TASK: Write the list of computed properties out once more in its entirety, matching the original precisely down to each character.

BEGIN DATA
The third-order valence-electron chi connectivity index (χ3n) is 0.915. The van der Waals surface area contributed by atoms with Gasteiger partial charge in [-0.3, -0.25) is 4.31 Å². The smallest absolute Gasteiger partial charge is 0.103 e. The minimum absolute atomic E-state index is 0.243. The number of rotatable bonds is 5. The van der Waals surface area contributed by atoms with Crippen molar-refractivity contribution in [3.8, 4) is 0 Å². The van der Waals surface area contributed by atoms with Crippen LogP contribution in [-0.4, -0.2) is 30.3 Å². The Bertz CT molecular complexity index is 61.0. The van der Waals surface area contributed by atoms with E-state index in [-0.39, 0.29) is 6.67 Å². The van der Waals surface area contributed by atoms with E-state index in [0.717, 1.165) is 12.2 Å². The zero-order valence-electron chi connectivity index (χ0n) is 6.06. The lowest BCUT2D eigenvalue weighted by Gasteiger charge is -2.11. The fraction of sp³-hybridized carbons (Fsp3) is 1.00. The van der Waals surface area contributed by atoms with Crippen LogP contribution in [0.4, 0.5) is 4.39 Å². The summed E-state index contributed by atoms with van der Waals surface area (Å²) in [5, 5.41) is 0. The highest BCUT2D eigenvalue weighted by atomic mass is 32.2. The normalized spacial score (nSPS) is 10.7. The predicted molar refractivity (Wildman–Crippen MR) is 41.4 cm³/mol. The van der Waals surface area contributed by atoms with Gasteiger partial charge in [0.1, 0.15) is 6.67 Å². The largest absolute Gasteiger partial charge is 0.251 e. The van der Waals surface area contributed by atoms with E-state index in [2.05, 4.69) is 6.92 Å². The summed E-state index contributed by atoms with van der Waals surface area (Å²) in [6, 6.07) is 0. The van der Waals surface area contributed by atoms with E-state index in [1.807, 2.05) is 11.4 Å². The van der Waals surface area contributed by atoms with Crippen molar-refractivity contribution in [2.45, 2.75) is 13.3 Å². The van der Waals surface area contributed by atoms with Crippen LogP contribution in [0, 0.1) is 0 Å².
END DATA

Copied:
The third-order valence-electron chi connectivity index (χ3n) is 0.915. The van der Waals surface area contributed by atoms with Gasteiger partial charge in [-0.3, -0.25) is 4.31 Å². The smallest absolute Gasteiger partial charge is 0.103 e. The minimum absolute atomic E-state index is 0.243. The number of rotatable bonds is 5. The van der Waals surface area contributed by atoms with Crippen molar-refractivity contribution in [3.8, 4) is 0 Å². The van der Waals surface area contributed by atoms with Crippen LogP contribution in [-0.4, -0.2) is 30.3 Å². The Bertz CT molecular complexity index is 61.0. The van der Waals surface area contributed by atoms with E-state index in [-0.39, 0.29) is 6.67 Å². The van der Waals surface area contributed by atoms with E-state index in [0.717, 1.165) is 12.2 Å². The zero-order valence-electron chi connectivity index (χ0n) is 6.06. The lowest BCUT2D eigenvalue weighted by Gasteiger charge is -2.11. The fraction of sp³-hybridized carbons (Fsp3) is 1.00. The van der Waals surface area contributed by atoms with Crippen LogP contribution in [0.4, 0.5) is 4.39 Å². The summed E-state index contributed by atoms with van der Waals surface area (Å²) in [5, 5.41) is 0. The highest BCUT2D eigenvalue weighted by atomic mass is 32.2. The normalized spacial score (nSPS) is 10.7. The predicted molar refractivity (Wildman–Crippen MR) is 41.4 cm³/mol. The van der Waals surface area contributed by atoms with Gasteiger partial charge in [0.1, 0.15) is 6.67 Å². The largest absolute Gasteiger partial charge is 0.251 e. The van der Waals surface area contributed by atoms with E-state index in [2.05, 4.69) is 6.92 Å². The summed E-state index contributed by atoms with van der Waals surface area (Å²) in [6, 6.07) is 0. The van der Waals surface area contributed by atoms with E-state index in [1.807, 2.05) is 11.4 Å². The van der Waals surface area contributed by atoms with Crippen molar-refractivity contribution in [2.45, 2.75) is 13.3 Å². The van der Waals surface area contributed by atoms with Crippen LogP contribution in [0, 0.1) is 0 Å².